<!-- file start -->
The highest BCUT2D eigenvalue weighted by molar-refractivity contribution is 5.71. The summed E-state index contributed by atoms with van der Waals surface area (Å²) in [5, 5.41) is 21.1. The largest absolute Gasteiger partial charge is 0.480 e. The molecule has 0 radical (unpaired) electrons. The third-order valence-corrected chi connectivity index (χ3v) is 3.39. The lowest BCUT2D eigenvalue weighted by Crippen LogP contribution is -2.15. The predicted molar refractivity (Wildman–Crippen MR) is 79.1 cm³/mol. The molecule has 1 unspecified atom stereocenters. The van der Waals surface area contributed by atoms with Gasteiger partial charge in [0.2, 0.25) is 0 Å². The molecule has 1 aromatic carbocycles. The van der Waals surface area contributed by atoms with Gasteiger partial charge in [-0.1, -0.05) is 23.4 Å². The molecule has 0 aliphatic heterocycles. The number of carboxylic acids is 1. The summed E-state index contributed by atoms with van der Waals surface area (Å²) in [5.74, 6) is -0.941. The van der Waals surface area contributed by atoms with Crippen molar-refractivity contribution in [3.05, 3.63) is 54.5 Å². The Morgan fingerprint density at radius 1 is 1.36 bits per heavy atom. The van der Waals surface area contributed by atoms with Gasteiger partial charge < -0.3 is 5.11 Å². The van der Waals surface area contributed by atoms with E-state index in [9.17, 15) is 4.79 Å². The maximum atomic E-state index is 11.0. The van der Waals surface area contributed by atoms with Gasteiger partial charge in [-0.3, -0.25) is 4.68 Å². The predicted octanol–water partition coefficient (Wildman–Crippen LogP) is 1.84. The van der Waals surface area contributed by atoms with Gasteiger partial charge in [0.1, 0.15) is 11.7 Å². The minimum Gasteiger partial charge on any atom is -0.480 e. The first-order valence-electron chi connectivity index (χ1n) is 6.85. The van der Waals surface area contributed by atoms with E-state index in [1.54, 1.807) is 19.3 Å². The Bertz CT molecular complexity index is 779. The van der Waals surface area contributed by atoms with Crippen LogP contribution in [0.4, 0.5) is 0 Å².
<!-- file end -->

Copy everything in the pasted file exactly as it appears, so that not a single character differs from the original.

The highest BCUT2D eigenvalue weighted by molar-refractivity contribution is 5.71. The summed E-state index contributed by atoms with van der Waals surface area (Å²) in [5, 5.41) is 21.1. The largest absolute Gasteiger partial charge is 0.480 e. The molecule has 0 radical (unpaired) electrons. The third-order valence-corrected chi connectivity index (χ3v) is 3.39. The lowest BCUT2D eigenvalue weighted by Crippen LogP contribution is -2.15. The predicted molar refractivity (Wildman–Crippen MR) is 79.1 cm³/mol. The molecule has 1 unspecified atom stereocenters. The van der Waals surface area contributed by atoms with Gasteiger partial charge in [0.2, 0.25) is 0 Å². The molecule has 1 aromatic carbocycles. The van der Waals surface area contributed by atoms with Gasteiger partial charge in [-0.1, -0.05) is 23.4 Å². The molecule has 0 aliphatic heterocycles. The number of carboxylic acids is 1. The summed E-state index contributed by atoms with van der Waals surface area (Å²) in [5.74, 6) is -0.941. The van der Waals surface area contributed by atoms with Crippen molar-refractivity contribution in [3.05, 3.63) is 54.5 Å². The Morgan fingerprint density at radius 1 is 1.36 bits per heavy atom. The van der Waals surface area contributed by atoms with Gasteiger partial charge < -0.3 is 5.11 Å². The van der Waals surface area contributed by atoms with E-state index in [9.17, 15) is 4.79 Å². The maximum atomic E-state index is 11.0. The van der Waals surface area contributed by atoms with Gasteiger partial charge in [-0.3, -0.25) is 4.68 Å². The predicted octanol–water partition coefficient (Wildman–Crippen LogP) is 1.84. The van der Waals surface area contributed by atoms with Gasteiger partial charge in [0.1, 0.15) is 11.7 Å². The minimum Gasteiger partial charge on any atom is -0.480 e. The first-order valence-electron chi connectivity index (χ1n) is 6.85. The van der Waals surface area contributed by atoms with E-state index in [1.54, 1.807) is 19.3 Å². The Bertz CT molecular complexity index is 779. The van der Waals surface area contributed by atoms with Crippen LogP contribution in [0.4, 0.5) is 0 Å².